Biggest heist in art history, on St Patrick's day!

Spectacular, enigmatic, or dramatic, the thefts of works of art never cease to fascinate. In this seven-part series, Beaux Arts returns each week to these heists that made headlines. Today, a look back at a most ambitious robbery perpetrated by fake police officers just thirty-two years ago, on a St. Patrick's Day night in Boston. The loot ? Thirteen masterpieces including a Vermeer, a Manet and a Rembrandt, still in nature... In the early morning of Sunday March 18, 1990, what a stupor for the security officers! The relief team finds doors closed before discovering an empty dressing room. The two night security guards are handcuffed to the basement pipes, their mouths and eyes covered with tape. Deliverance for unfortunate agents, but no relief. They have been neutralized for five hours, and their attackers have clearly explained their intentions: to rob the Isabella Stewart Gardner Museum in Boston. The exterior does not look like much, but the interior, arranged like an intimate Venetian palace according to the wishes of its founder Isabella Stewart Gardner (1840–1924), contains an impressive collection of 2,500 paintings, drawings and objects. Enough to make the wolves salivate… It's dead calm at the museum when Richard Abath, alias Rick, ends his tour shortly after midnight. Besides the fire alarms that went off for no reason, nothing to report. What a surprise when two uniformed cops he observes in the images of the surveillance video ring the intercom. Under the Irish rain which falls on the city on this night of Saint-Patrick, one imagines that the cops are busier on the road than in the museum. Rick picks up: “Police! Routine check. We urge you to open! Candide, the goalkeeper complies. It's the beginning of the trouble : the men in uniform ask him to bring his colleague Randy, in full tour. Rick obeys, Randy arrives. As soon as they are reunited, the guards are plastered against the wall, handcuffed and tied up: they have been smothered. The two intruders will be able to quietly criss-cross the galleries of the museum for 80 minutes, each on their own, as the infrared motion detectors will attest. Finally, quietly is a big word, when you see how quickly the frames were unhooked, placed on the floor, as the canvases were roughly cut before being taken away. The director of the museum, Anne Hawley , is surprised by some valuable "omissions" on the part of the burglars, starting with The Rape of Europe (1562) by Titian, yet unmissable. We also discover that Rembrandt's self-portrait kept in the museum was removed with its frame before finally being abandoned against a wall to remain in the fold. Despite everything, the fake policemen don't forget to take the magnetic tape of the video recordings of the day... A booty estimated at 200 million dollars in 1990 but which, today, would easily exceed one billion! It's a real raid! We deplore 13 kidnappings and not the least. Among them Vermeer's Concert (around 1666), pearl of the collection, one of the Delft master's most delicate compositions. There is also the loss of two paintings by Rembrandt, including Christ in the Storm on the Sea of ​​Galilee (1633), his only recorded seascape. To this must be added a landscape by Govert Flinck, the painting Chez Tortoni (circa 1875) by Édouard Manet, emblematic of his café scenes, as well as a drawing by Rembrandt, five by Degas, a Chinese Gu vase and the fleuron of a Grand Army flag eagle. Loot estimated at 200 million dollars in 1990 but which, today, would easily exceed one billion! The guard's suspicious movements By its scope, the investigation escapes the Boston Police to be entrusted to the FBI Abath is suspicious: we know that an hour before the arrival of the thieves, he opened and then closed a side door of the museum without notifying his colleague. . Precautionary gesture, he proclaims, which is however anything but conventional. A signal perhaps? Another disturbing element: the detectors did not register any movement of the thieves in the room of Manet that the guard would be the last to have visited. Would he have picked up Chez Tortoni ? Even if the police were to ask to enter the museum, we wouldn't let them in like that: first you have to take down the registration numbers and call the central office and the museum's management. In 2015, last incriminating element: the FBI publishes a surveillance videothe day before the tragedy. Rick opened the door to two men parking their car in front of the museum, to talk. The person concerned says he has forgotten everything about this meeting. Nothing convincing however, the goalkeeper is never seriously worried. We put forward a nonchalance tending to incompetence… A more serious lead leads the FBI to one of the most feared gangsters in Massachusetts: James J. Bulger, known for his links with the IRA (Irish Republican Army). The Irish terrorist group is known for stealing works of art. His signature ? Setting off fire alarms to divert attention, as was the case at the Stewart Gardner Museum. Bulger totally denies, and nothing supports the suspicions. New clues are needed. Here it is in April 1994 ! Director Anne Hawley receives an anonymous letter promising the return of the works for a ransom of $2.6 million. Despite attempts, the discussions are cut short and hope evaporates. In 1997, Boston Herald journalist Tom Mashberg was invited by antiques dealer William Youngworth to enter a hangar. The latter shows him canvases rolled up and signed. It's dark, but Mashberg thinks he recognizes Rembrandt's seascape… Unfortunately, it's a blank slate again: the few oil cracks recovered by the journalist are analysed. They date from the 17th century, but differ in every respect from the pigments used by Rembrandt . The “Merlino gang” and the lie detector A more solid hypothesis leads to the Boston mafia, the "Merlino gang". As early as 1992, an informant told the police that a certain David Turner knew where the loot was. Carmello Merlino, leader of the gang, was arrested for cocaine trafficking the same year: he offered to negotiate the return of the works against a reduced sentence. According to the leader, Turner would have been one of the two fake police officers, accompanied by George Reissfelder, who died in 1991. The person concerned formally denied during his trial in 2001 but encouraged the authorities to look into the case of Robert Gentile, another mobster linked to Merlino, who would have information on the theft. An accusation corroborated by the testimony of the widow of the alleged accomplice of Gentile: Robert Guarente, who died in 2004. Six years later, his former wife affirms that when he learned of his cancer, Guarente would have entrusted the stolen works to Gentile. Vigorously questioned in 2012, the latter denies, like the others, but the lie detector rings when he claims to know nothing of the night of March 17 to 18, 1990. It is because of police pressure, his attorney. Moreover, the search of the residence of Gentile in Manchester (Connecticut) does not give anything. With his death in September 2021, all his secrets are erased. So many uncertainties to solve the biggest heist of the 20th century . On March 18, 2013, however, the FBI put on a good face by claiming to finally know the identity of the thieves, linked to the East Coast underworld. Problem: they would be dead and the paintings not located. Little known for its laxity, the police institution nevertheless ensures that the facts are now prescribed: return the paintings, you will have absolution! For its part, the museum continues to venerate lost masterpieces. True to Isabella Steward Gardner's will that each work remains in place, those responsible have always left the walls empty. For the 25th anniversary of the theft in 2015, an application allowed a virtual visit where, in three dimensions, the stolen paintings reappeared in their case in high definition. Supporting the appeal of the FBI, the museum promises in 2017 a reward of 10 million dollars to whoever returns the treasures. What to hope for, while the missing works, when they are not destroyed, often come out after the death of their captors, the heirs wanting to wash away their crime. A generation: this is precisely the time that has passed since that terrible night of Saint Patrick's Day. Seen in Beaux-Arts - Louis Gevaert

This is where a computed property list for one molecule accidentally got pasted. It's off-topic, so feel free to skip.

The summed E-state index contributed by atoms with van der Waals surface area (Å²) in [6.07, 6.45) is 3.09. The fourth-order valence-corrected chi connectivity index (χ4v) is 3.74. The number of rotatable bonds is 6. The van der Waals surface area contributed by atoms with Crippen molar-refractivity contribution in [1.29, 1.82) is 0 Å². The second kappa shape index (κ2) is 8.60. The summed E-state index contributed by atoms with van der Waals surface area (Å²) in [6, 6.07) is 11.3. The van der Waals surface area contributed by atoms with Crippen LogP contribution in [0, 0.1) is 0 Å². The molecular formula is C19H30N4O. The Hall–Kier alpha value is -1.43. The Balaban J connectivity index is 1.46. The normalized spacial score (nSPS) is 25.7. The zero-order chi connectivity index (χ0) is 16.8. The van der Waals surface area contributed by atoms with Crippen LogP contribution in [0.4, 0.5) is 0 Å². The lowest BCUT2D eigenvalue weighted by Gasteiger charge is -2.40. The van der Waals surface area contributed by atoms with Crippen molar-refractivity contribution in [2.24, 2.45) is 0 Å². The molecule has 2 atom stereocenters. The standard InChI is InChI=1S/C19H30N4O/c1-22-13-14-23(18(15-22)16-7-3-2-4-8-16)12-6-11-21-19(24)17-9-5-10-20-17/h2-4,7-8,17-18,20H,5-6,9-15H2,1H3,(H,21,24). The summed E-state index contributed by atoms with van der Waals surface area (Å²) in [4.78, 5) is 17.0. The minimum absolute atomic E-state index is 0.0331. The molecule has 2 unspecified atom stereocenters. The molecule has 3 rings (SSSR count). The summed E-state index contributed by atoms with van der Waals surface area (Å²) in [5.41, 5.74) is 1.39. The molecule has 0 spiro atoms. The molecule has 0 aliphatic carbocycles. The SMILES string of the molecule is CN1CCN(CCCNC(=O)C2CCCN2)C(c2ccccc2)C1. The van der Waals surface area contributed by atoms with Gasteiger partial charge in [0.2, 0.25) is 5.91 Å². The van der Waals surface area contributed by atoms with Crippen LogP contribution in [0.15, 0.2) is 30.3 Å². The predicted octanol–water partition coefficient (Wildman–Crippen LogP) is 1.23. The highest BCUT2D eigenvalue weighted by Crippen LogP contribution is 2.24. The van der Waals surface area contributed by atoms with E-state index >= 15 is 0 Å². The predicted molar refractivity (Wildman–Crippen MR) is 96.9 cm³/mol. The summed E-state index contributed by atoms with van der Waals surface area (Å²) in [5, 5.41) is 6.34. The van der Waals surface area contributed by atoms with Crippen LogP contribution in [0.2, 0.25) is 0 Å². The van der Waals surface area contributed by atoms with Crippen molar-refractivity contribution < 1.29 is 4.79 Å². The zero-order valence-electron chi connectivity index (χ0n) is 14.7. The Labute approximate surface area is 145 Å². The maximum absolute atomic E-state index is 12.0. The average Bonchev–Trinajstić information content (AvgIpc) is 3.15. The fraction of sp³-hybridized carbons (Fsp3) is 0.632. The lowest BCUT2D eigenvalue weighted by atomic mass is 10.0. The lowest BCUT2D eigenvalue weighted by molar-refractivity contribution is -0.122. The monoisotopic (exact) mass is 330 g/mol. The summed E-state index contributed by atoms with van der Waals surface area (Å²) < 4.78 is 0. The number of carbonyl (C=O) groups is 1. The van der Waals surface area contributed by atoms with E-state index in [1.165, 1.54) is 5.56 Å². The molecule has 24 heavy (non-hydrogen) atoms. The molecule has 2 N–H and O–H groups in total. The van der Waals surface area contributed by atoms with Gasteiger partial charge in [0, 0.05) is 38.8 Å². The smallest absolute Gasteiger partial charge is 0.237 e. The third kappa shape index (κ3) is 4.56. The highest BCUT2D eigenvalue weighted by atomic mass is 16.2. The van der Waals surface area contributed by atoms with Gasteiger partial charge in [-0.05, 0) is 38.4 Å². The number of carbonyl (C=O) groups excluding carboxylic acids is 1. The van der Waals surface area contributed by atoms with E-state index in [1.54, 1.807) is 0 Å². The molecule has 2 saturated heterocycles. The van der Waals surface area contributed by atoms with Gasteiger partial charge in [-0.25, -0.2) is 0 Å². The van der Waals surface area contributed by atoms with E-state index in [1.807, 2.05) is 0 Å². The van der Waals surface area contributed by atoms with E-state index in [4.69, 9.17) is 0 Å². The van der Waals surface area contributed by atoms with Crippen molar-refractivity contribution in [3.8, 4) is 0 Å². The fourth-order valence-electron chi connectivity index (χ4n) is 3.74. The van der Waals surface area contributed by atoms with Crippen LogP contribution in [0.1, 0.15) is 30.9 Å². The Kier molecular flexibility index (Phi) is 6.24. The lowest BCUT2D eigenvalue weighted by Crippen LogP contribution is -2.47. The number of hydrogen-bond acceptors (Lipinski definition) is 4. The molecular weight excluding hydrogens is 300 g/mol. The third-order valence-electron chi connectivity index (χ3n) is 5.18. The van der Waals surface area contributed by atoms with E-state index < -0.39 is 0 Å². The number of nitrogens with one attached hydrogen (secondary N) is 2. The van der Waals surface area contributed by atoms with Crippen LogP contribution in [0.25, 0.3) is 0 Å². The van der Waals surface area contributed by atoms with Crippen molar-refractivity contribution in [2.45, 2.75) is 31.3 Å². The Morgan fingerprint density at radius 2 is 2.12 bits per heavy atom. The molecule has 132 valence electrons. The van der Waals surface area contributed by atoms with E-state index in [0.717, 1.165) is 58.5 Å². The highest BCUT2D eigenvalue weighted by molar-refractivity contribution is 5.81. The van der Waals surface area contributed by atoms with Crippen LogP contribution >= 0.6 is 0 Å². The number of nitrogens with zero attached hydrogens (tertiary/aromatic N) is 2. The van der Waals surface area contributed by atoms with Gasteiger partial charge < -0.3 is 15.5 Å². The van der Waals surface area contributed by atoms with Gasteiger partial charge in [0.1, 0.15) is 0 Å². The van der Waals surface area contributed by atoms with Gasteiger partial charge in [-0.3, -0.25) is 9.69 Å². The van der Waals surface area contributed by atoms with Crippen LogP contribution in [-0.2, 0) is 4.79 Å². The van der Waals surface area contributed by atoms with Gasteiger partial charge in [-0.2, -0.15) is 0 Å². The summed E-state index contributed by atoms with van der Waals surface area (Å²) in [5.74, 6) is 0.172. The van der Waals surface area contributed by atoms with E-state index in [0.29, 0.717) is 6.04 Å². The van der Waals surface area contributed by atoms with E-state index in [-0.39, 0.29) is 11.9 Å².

Biggest heist in art history, on St Patrick's day!

Spectacular, enigmatic, or dramatic, the thefts of works of art never cease to fascinate. In this seven-part series, Beaux Arts returns...